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In the previous video,

Â we saw how with your training examples stacked up horizontally in the matrix x,

Â you can derive a vectorized implementation for propagation through your neural network.

Â Let's give a bit more justification for why the equations we wrote

Â down is a correct implementation of vectorizing across multiple examples.

Â So let's go through part of the propagation calculation for the few examples.

Â Let's say that for the first training example,

Â you end up computing

Â this x1 plus b1 and then for the second training example,

Â you end up computing this x2 plus b1 and

Â then for the third training example,

Â you end up computing this 3 plus b1.

Â So, just to simplify the explanation on this slide, I'm going to ignore b.

Â So let's just say, to simplify this justification a little bit that b is equal to zero.

Â But the argument we're going to lay out will work with

Â just a little bit of a change even when b is non-zero.

Â It does just simplify the description on the slide a bit.

Â Now, w1 is going to be some matrix, right?

Â So I have some number of rows in this matrix.

Â So if you look at this calculation x1,

Â what you have is

Â that w1 times x1 gives you some column vector which you must draw like this.

Â And similarly, if you look at this vector x2,

Â you have that w1 times

Â x2 gives some other column vector, right?

Â And that's gives you this z12.

Â And finally, if you look at x3,

Â you have w1 times x3,

Â gives you some third column vector, that's this z13.

Â So now, if you consider the training set capital X,

Â which we form by stacking together all of our training examples.

Â So the matrix capital X is formed by taking the vector x1 and

Â stacking it vertically with x2 and then also x3.

Â This is if we have only three training examples.

Â If you have more, you know, they'll keep stacking horizontally like that.

Â But if you now take this matrix x and multiply it by w then you end up with,

Â if you think about how matrix multiplication works,

Â you end up with the first column being

Â these same values that I had drawn up there in purple.

Â The second column will be those same four values.

Â And the third column will be those orange values,

Â what they turn out to be.

Â But of course this is just equal to z11 expressed as

Â a column vector followed by z12 expressed as a column vector followed by z13,

Â also expressed as a column vector.

Â And this is if you have three training examples.

Â You get more examples then there'd be more columns.

Â And so, this is just our matrix capital Z1.

Â So I hope this gives a justification for why we had

Â previously w1 times xi equals

Â z1i when we're looking at single training example at the time.

Â When you took the different training examples and stacked them up in different columns,

Â then the corresponding result is that you end up

Â with the z's also stacked at the columns.

Â And I won't show but you can convince yourself if you want that with Python broadcasting,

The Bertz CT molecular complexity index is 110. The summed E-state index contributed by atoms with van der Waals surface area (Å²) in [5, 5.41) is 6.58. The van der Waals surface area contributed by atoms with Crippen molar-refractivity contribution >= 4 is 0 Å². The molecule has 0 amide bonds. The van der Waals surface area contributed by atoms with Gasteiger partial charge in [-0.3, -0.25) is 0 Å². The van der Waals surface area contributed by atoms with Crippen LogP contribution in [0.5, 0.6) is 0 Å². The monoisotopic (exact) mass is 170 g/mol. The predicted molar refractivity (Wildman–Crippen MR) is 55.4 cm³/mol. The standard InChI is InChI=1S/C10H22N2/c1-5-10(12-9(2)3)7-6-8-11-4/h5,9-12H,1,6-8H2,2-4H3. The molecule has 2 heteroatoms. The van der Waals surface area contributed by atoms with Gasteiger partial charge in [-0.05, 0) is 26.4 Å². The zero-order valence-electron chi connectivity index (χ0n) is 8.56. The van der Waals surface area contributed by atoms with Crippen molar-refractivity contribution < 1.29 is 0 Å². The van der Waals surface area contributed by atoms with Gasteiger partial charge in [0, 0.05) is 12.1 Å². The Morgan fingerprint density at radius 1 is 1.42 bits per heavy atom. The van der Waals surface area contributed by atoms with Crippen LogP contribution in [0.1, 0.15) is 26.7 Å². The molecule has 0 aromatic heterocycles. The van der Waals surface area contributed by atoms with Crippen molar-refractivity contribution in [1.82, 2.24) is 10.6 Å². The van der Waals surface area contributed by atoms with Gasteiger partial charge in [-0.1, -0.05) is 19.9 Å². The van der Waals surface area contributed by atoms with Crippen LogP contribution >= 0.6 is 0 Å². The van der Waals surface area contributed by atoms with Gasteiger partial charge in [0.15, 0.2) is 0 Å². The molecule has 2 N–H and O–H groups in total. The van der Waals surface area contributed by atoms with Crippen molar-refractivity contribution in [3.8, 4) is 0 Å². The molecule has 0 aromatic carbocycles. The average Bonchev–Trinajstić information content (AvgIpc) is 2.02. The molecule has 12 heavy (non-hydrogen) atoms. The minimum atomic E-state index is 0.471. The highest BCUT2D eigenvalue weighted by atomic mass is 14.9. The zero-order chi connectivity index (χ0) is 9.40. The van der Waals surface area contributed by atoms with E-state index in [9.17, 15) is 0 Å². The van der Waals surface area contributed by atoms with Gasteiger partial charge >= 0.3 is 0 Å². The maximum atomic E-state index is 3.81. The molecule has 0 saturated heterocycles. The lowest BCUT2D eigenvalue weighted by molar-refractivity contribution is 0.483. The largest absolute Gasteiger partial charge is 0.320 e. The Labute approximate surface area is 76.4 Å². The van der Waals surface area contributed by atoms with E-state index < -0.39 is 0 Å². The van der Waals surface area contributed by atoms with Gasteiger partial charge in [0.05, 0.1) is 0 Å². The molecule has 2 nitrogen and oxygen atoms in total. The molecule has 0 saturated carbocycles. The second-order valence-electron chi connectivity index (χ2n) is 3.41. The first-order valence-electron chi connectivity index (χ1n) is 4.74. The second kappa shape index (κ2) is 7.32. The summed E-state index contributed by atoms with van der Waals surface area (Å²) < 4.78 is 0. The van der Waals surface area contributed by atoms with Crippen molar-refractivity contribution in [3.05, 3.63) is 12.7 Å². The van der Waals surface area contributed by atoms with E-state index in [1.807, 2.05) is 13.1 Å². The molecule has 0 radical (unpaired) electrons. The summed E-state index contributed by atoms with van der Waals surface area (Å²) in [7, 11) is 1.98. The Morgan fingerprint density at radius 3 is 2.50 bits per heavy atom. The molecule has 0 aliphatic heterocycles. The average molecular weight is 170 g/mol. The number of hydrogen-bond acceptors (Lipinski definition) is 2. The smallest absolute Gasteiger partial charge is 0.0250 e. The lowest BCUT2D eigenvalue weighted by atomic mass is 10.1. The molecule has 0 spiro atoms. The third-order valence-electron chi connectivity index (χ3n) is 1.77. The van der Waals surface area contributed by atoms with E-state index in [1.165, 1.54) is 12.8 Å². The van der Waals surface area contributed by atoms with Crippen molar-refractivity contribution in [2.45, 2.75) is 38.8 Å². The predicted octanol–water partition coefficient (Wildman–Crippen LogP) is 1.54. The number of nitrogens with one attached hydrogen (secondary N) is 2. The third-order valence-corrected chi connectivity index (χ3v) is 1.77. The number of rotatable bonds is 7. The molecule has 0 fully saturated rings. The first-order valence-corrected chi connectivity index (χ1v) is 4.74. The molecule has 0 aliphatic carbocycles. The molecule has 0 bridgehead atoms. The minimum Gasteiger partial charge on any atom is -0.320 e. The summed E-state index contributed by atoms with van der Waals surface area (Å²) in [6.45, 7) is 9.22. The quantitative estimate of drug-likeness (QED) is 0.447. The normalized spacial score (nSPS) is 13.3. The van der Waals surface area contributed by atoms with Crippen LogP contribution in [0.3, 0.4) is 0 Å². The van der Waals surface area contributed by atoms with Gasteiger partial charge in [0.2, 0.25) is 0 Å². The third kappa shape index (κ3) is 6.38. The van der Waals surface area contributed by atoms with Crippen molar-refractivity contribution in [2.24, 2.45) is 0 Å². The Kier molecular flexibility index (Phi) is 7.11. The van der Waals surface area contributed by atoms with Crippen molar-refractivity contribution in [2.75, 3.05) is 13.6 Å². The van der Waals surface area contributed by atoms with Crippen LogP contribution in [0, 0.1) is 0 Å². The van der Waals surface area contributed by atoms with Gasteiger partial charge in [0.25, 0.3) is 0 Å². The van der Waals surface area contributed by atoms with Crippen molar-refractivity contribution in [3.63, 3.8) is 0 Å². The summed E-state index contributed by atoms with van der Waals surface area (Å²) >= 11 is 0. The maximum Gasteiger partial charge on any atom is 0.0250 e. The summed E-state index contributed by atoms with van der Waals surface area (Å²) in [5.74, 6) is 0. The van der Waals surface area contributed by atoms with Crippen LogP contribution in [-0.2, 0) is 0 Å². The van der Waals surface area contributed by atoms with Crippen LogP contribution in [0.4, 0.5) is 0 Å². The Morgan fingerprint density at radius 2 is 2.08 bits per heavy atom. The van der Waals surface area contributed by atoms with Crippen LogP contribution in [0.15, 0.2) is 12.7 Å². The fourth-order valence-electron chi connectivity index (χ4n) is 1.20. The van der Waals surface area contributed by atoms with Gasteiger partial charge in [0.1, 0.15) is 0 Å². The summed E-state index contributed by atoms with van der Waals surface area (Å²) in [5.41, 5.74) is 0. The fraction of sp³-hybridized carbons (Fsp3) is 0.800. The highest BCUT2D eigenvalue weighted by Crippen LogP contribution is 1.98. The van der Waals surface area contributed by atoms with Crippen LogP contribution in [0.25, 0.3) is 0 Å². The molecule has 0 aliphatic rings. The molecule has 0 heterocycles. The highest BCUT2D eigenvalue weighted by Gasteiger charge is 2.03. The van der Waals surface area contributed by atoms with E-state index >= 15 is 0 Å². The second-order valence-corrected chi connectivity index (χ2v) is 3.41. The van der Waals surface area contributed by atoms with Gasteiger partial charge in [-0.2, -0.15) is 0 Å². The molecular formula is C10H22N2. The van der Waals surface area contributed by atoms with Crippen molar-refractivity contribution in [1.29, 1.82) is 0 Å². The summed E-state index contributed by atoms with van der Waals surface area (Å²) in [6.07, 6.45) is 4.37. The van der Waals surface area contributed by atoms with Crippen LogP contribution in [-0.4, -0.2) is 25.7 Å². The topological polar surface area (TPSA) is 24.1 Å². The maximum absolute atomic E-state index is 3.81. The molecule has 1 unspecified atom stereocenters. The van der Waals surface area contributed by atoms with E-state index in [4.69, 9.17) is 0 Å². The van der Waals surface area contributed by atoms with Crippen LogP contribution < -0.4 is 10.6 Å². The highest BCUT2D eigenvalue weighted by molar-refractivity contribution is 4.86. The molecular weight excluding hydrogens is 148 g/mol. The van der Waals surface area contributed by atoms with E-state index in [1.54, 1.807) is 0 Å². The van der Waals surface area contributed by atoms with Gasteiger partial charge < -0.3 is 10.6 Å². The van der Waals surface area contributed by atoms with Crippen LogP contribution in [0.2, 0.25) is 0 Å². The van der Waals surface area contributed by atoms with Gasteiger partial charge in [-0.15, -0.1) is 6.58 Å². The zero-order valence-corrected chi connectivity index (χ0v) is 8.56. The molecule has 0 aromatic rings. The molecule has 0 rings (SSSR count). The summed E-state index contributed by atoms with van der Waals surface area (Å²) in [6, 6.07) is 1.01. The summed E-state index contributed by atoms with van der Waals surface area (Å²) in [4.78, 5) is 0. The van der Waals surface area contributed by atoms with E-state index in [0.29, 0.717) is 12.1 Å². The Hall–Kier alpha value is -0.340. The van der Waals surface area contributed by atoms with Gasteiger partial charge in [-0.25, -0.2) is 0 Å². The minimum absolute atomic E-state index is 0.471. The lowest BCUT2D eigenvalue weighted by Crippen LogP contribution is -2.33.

Â if you add back in,

Â these values of b to the values are still correct.

Â And what actually ends up happening is you end up with Python broadcasting,

Â you end up having bi individually to each of the columns of this matrix.

Â So on this slide, I've only justified that z1 equals

Â w1x plus b1 is

Â a correct vectorization of

Â the first step of the four steps we have in the previous slide,

Â but it turns out that a similar analysis allows you to

Â show that the other steps also work on using

Â a very similar logic where if you stack the inputs in columns then after the equation,

Â you get the corresponding outputs also stacked up in columns.

Â Finally, let's just recap everything we talked about in this video.

Â If this is your neural network,

Â we said that this is what you need to do if you were to implement for propagation,

Â one training example at a time going from i equals 1 through m. And then we said,

Â let's stack up the training examples in columns like so and for each of these values z1,

Â a1, z2, a2, let's stack up the corresponding columns as follows.

Â So this is an example for a1 but this is true for z1,

Â a1, z2, and a2.

Â Then what we show on the previous slide was that

Â this line allows you to vectorize this across all m examples at the same time.

Â And it turns out with the similar reasoning,

Â you can show that all of the other lines are

Â correct vectorizations of all four of these lines of code.

Â And just as a reminder,

Â because x is also equal to a0 because remember that

Â the input feature vector x was equal to a0, so xi equals a0i.

Â Then there's actually a certain symmetry to

Â these equations where this first equation can also be

Â written z1 equals w1 a0 plus b1.

Â And so, you see that this pair of equations and this pair of

Â equations actually look very similar but just of all of the indices advance by one.

Â So this kind of shows that the different layers of a neural network are

Â roughly doing the same thing or just doing the same computation over and over.

Â And here we have two-layer neural network where we go to

Â a much deeper neural network in next week's videos.

Â You see that even deeper neural networks are basically taking

Â these two steps and just doing them even more times than you're seeing here.

Â So that's how you can vectorize your neural network across multiple training examples.

Â Next, we've so far been using the sigmoid functions throughout our neural networks.

Â It turns out that's actually not the best choice.

Â In the next video, let's dive a little bit

Â further into how you can use different, what's called,

Â activation functions of which the sigmoid function is just one possible choice.

Â